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45 3 Malthusian Era Living Standards (Tierra del Fuego, 1832) These poor wretches were stunted in their growth.…. If a seal is killed, or the floating carcass of a pu- trid whale is discovered, it is a feast; and such miserable food is as- sisted by a few tasteless berries and fungi (Darwin, 1839, ---). (Tahitian, 1769) These happy people may almost be said to be exempt from the curse of our forefather; scarcely can it be said that they earn their bread with the sweat of their brow when their cheifest sustenance Bread fruit is procurd with no more trouble than that of climbing a tree and pulling it down (Banks, 1962, 341). The logic of the Malthusian economy is clear. There should be no systematic gain in living standards on average across societies between earliest man and the world of 1800 on the eve of the Industrial Revolution. Disease, war, infanticide and customs regulating marriage and sex could elevate material living standards. But on balance the happy circumstances that made for Tahiti in 1769, or the unhappy ones that made for Tierra del Fuego in 1832, were no more likely in 1800 as in 100,000 BC. In this chapter I consider the empirical evidence for this first crucial contention of the Malthusian model of society. Were material living standards truly no better on average in 1800 AD than in 10,000 BC or even 100,000 BC? Real Wages before 1800 Since the poorest half of any society typically lives on their wage alone, without any property income, measures of real wages
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46 provide a good index of living standards in any society. However comprehensive measures of wages are available for only a few societies before 1800, and only in a few rare cases can we get good measures as early as 1200. Pre-industrial England, however, has a uniquely well docu- mented wage and price history. The relative stability of English institutions after the Norman Conquest of 1066, and the early development of markets, allowed a large number of documents with wages and prices to survive. Using these we can estimate of nominal wages, the prices of consumption goods, and thus real wages, for England back to 1209. To set the context here, 1209 was in the reign of the famously “bad” King John, just six years before he was forced by the barons to codify their rights in the Magna Carta of 1215. Figure 3.1 shows the real day wage of building laborers and farm workers in England by decade from 1200 to 1809 as an index with 1800-9, at the end of the Malthusian Era, set at 100 for farm workers. The real wage is just a measure of how many units of a standard basket of goods these laborers could buy with one day’s earnings through these 60 decades. 30 The composition of that basket of goods is shown in table 3.1. It was determined by expenditure studies done for farm workers and others in the 1790s, a decade in which the poverty of farm workers had become an issue of some concern because in part of the growing burden of the Poor Laws.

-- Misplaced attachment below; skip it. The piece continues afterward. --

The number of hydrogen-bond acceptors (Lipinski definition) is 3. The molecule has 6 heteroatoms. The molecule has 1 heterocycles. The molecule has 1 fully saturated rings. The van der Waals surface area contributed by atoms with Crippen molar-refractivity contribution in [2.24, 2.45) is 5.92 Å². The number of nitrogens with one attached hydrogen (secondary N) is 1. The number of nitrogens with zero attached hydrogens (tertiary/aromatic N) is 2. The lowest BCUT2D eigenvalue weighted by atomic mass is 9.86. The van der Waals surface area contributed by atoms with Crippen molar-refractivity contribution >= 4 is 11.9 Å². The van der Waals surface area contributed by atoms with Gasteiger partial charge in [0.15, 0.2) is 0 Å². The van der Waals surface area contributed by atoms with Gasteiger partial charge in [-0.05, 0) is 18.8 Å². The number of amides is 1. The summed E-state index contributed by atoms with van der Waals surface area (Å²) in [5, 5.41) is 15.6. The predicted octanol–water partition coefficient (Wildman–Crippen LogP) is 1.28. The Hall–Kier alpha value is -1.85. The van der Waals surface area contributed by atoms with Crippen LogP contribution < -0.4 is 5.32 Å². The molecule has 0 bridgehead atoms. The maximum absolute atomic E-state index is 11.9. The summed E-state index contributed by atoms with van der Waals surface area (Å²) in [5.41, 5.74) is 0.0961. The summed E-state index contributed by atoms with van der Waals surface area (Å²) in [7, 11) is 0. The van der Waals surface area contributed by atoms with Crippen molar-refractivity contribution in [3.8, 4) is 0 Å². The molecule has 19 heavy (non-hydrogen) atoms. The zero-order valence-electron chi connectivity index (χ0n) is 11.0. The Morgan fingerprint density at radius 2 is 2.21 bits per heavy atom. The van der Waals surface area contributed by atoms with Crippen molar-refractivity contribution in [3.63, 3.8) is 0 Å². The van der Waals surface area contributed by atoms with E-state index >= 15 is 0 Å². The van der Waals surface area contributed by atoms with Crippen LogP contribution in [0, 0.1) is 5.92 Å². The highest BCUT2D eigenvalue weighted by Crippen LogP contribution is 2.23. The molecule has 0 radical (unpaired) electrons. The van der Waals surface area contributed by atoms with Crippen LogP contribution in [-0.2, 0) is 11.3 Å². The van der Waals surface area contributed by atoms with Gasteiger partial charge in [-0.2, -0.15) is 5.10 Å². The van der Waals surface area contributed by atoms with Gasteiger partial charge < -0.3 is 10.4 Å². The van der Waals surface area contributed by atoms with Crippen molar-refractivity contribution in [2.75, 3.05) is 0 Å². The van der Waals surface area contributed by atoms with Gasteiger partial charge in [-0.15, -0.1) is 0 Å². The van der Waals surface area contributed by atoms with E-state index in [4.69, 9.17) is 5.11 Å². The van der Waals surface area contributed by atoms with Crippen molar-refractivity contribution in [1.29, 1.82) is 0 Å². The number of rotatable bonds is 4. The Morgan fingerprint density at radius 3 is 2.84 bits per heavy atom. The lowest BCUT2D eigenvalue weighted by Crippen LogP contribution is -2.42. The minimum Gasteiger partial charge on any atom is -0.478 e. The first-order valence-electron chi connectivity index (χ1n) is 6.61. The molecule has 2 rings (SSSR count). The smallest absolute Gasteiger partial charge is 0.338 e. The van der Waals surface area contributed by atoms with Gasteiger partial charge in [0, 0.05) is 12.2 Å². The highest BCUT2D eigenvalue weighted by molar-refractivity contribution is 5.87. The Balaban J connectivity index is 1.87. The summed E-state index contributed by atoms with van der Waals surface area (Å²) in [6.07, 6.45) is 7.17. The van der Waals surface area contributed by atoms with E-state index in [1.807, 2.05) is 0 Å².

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This note was uploaded on 01/27/2009 for the course ECON 4514 taught by Professor Shuie during the Fall '08 term at Colorado.

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